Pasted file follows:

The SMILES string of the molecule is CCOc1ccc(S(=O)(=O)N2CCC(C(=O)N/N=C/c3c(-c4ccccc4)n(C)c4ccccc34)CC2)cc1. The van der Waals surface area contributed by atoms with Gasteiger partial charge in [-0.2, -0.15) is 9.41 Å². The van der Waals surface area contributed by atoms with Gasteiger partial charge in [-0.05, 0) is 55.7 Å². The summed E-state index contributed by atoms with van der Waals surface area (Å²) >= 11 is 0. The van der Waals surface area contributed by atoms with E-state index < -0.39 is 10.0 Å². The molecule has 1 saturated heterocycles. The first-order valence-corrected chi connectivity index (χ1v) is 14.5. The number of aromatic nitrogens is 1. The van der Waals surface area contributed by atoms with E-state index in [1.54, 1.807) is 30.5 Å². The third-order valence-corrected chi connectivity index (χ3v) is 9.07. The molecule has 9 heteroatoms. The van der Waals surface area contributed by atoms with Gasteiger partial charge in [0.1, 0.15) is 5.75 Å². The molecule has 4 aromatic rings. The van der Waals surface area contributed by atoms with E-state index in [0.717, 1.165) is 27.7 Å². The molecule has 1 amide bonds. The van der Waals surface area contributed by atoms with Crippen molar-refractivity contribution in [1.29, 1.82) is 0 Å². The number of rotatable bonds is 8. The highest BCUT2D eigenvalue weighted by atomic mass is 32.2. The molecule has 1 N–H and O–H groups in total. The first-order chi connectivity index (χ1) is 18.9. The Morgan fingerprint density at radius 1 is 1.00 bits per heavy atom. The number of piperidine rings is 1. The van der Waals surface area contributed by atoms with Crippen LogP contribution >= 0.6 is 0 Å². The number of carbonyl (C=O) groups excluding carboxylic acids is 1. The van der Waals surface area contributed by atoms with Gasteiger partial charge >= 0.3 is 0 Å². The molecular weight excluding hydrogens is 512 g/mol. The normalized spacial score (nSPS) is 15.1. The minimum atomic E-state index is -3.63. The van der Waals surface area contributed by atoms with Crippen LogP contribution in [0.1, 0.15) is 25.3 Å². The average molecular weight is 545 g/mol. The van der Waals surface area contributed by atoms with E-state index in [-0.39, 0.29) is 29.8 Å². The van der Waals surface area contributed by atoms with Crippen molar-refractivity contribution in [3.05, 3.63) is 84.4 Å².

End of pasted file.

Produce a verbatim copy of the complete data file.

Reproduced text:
The SMILES string of the molecule is CCOc1ccc(S(=O)(=O)N2CCC(C(=O)N/N=C/c3c(-c4ccccc4)n(C)c4ccccc34)CC2)cc1. The van der Waals surface area contributed by atoms with Gasteiger partial charge in [-0.2, -0.15) is 9.41 Å². The van der Waals surface area contributed by atoms with Gasteiger partial charge in [-0.05, 0) is 55.7 Å². The summed E-state index contributed by atoms with van der Waals surface area (Å²) >= 11 is 0. The van der Waals surface area contributed by atoms with E-state index < -0.39 is 10.0 Å². The molecule has 1 saturated heterocycles. The first-order valence-corrected chi connectivity index (χ1v) is 14.5. The number of aromatic nitrogens is 1. The van der Waals surface area contributed by atoms with E-state index in [1.54, 1.807) is 30.5 Å². The third-order valence-corrected chi connectivity index (χ3v) is 9.07. The molecule has 9 heteroatoms. The van der Waals surface area contributed by atoms with Gasteiger partial charge in [0.1, 0.15) is 5.75 Å². The molecule has 4 aromatic rings. The van der Waals surface area contributed by atoms with E-state index in [0.717, 1.165) is 27.7 Å². The molecule has 1 amide bonds. The van der Waals surface area contributed by atoms with Crippen molar-refractivity contribution in [1.29, 1.82) is 0 Å². The number of rotatable bonds is 8. The highest BCUT2D eigenvalue weighted by atomic mass is 32.2. The molecule has 1 N–H and O–H groups in total. The first-order chi connectivity index (χ1) is 18.9. The Morgan fingerprint density at radius 1 is 1.00 bits per heavy atom. The number of piperidine rings is 1. The van der Waals surface area contributed by atoms with Crippen LogP contribution >= 0.6 is 0 Å². The number of carbonyl (C=O) groups excluding carboxylic acids is 1. The van der Waals surface area contributed by atoms with Gasteiger partial charge >= 0.3 is 0 Å². The molecular weight excluding hydrogens is 512 g/mol. The normalized spacial score (nSPS) is 15.1. The minimum atomic E-state index is -3.63. The van der Waals surface area contributed by atoms with Crippen LogP contribution in [0.1, 0.15) is 25.3 Å². The average molecular weight is 545 g/mol. The van der Waals surface area contributed by atoms with E-state index in [-0.39, 0.29) is 29.8 Å². The van der Waals surface area contributed by atoms with Crippen molar-refractivity contribution in [3.05, 3.63) is 84.4 Å².